In front of soldiers and children, law enforcement officers, educators and child advocates, Fort Hood leaders officially recognized the military’s youngest members.
In the East Atrium of III Corps Headquarters on April 3, Brig. Gen. Dean Milner, III Corps and Fort Hood deputy commander, proclaimed Child Abuse Prevention Month and Month of the Military Child.
He referenced a proclamation to the Fort Hood community that Lt. Gen. Mark Milley signed before the ceremony.
Reading the proclamation, Milner said “the Fort Hood community renews their commitment to the prevention of child abuse and neglect while celebrating the military child by promoting healthy families, protecting children and engaging all components of the community.”
The event signaled the start of more than 100 activities planned in the month of April at Fort Hood and in adjoining communities to provide fun for families and information for parents.
For a complete listing, go to http://www.hoodmwr.com/promo_events/MonthoftheMilitaryChild/MOMCcatalog.pdf
Lampasas High School freshman Christian Scheller spoke of the challenges of military children.
He said children in his position are referred to as “military brats,” but pointed out that he and others like him move to multiple duty stations and endure numerous deployments.
“I’d say I’ve been cooperative and helpful,” Christian said to the laughs of the heavily military audience.
Killeen High School senior Madalene Smith read a poem called “Children Learn What They Live” by Dorothy Law that pointed out the longtime reward of life’s temporary challenges.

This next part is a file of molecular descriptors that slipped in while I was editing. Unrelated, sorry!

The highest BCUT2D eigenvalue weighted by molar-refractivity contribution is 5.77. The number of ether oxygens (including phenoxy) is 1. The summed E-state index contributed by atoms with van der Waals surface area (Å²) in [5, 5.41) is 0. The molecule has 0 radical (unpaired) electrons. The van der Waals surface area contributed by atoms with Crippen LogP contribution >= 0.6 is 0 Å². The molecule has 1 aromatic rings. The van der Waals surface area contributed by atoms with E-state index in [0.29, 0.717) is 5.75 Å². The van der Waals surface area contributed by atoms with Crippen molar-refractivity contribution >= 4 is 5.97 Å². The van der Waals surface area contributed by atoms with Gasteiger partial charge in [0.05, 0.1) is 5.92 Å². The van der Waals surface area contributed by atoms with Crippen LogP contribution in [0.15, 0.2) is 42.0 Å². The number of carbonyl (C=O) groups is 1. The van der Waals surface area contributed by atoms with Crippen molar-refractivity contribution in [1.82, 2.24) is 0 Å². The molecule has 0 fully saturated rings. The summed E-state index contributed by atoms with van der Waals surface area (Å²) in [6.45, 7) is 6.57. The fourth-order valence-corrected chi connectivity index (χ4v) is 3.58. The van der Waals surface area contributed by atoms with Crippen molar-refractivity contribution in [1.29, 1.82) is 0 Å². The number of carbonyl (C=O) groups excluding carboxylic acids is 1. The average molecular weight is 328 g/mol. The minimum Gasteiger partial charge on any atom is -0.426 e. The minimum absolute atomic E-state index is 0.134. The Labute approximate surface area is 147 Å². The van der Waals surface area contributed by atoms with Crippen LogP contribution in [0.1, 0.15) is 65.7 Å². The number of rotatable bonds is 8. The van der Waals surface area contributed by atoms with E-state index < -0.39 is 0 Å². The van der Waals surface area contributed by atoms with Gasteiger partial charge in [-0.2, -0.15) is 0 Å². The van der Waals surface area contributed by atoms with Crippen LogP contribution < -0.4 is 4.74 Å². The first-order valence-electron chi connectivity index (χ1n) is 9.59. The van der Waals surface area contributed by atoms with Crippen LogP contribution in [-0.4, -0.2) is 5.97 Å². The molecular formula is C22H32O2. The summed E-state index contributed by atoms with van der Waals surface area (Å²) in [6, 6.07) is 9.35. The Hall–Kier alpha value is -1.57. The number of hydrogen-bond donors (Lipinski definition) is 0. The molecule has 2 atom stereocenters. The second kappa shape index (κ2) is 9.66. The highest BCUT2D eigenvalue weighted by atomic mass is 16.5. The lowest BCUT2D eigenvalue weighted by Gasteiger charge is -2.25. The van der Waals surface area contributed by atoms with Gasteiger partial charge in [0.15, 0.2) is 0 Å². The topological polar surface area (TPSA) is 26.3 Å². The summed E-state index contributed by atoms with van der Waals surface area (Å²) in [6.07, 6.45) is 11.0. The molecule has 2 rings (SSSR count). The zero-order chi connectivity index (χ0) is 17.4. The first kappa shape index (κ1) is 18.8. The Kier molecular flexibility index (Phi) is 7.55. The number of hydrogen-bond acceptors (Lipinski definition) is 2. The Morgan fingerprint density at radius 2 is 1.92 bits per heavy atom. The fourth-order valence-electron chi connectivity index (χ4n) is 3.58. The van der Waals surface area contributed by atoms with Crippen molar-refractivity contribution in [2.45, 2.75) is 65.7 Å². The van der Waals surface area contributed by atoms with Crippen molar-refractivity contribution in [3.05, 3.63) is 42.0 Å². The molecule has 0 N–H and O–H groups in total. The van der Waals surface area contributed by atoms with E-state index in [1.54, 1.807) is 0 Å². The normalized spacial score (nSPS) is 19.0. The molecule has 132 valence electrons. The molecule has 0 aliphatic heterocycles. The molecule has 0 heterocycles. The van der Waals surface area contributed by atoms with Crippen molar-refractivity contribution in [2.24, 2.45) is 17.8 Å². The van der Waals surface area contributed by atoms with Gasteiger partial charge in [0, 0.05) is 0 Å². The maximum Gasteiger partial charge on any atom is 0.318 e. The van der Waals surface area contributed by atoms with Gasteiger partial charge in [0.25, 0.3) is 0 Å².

“This is a great inspiration,” Madalene said following the ceremony. “Hopefully families can participate (in the many planned events).”
The events include family fun days, story times, car seat inspections, bingo, crafts, a 5K walk and run, book giveaways, a fitness day, parenting classes and more.
Leaders from the post’s Family Advocacy Program and Child, Youth and School Services emphasized the parenting resources available to families.
“We are celebrating the military’s youngest members,” said Sky Clarke, a Fort Hood school liaison officer, noting students’ courage, sacrifice and resilience.
In his remarks, Milner pointed out that child abuse impacts the whole community and that providing for the health and safety of children is first a parent responsibility, but often requires support.
David Woodberry of East Ward Elementary School’s Communities in Schools and vice president of the Bell County Child Welfare Board said the annual emphasis is important for awareness.
“Kids are our future,” he said. “Soldiers fight for us overseas and they also fight for our kids. This is about caring for children and helping them grow up. They go through so much.”